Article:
While it might not hold up against powerful anti-tank weapons, the M109’s armor has proven itself against small arms fire and scattered shell fragments. The armor has seen various iterations with each contributing to its progressive enhancement. For instance, the newer variant, the M109A6 Paladin, comes with an additional layer of armor protection. This model features modular armor that can be upgraded as needed, providing valuable protection against specific threats. 

Spain is working on trajectory correction fuze in the 155mm shell - M109 howitzer
Photo credit: Wallpaper Flare

Despite the upgrades, it’s crucial to mention that the primary construct of the M109’s armor does not grant it the ability to withstand direct impacts from oppressive anti-tank weaponry.

How much explosive is needed?

Specific figures indicating the exact amount of TNT required to penetrate its armor are not publicly shared. Such information is typically kept confidential due to military sensitivities. 

Taiwan's M109A6 howitzers are late, the US is offering HIMARS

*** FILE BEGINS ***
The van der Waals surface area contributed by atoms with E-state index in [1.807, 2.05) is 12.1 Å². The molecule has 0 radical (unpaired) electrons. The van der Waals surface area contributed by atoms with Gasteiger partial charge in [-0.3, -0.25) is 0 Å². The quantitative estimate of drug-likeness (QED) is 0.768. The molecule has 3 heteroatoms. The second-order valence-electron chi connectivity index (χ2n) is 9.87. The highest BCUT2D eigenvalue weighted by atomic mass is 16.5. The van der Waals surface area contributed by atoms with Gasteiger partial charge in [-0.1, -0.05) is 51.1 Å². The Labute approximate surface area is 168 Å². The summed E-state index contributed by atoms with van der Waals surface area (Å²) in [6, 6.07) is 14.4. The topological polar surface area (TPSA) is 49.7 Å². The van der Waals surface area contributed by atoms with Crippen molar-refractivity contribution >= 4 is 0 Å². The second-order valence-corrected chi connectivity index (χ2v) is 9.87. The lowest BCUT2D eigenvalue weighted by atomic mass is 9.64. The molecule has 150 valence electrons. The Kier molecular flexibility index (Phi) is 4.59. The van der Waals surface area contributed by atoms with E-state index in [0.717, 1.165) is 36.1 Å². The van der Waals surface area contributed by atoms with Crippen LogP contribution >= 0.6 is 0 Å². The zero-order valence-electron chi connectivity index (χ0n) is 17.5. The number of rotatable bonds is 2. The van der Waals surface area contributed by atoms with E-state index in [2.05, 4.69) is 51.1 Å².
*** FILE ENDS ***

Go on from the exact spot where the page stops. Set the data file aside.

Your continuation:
Photo: US Army / Staff Sgt. Richard Wrigley

Despite the scarcity of concrete figures, we can delve into the fundamentals of armor-piercing mechanisms. The success of an explosive in penetrating armor hinges on numerous factors. These include the type of explosive used, the proximity of the blast to the target, and the angle at which the explosion impacts the armor. For example, shaped charges are particularly effective at penetrating armor as they channel the energy from the blast into a concentrated stream, unlike a standard explosion. 

The armor protecting the M109 has undergone a series of upgrades throughout its lifespan. Consider the M109A6 Paladin variant, it features added armor for enhanced defense. The armor on this model is modular, which allows for augmentations that offer increased protection against specific threats. Despite these advancements, it’s crucial to note that the armor on the M109 isn’t designed to withstand a direct hit from heavy-duty anti-tank weaponry. Instead, its defense relies on its mobility and the strategic maneuvers of the crew to evade incoming hits.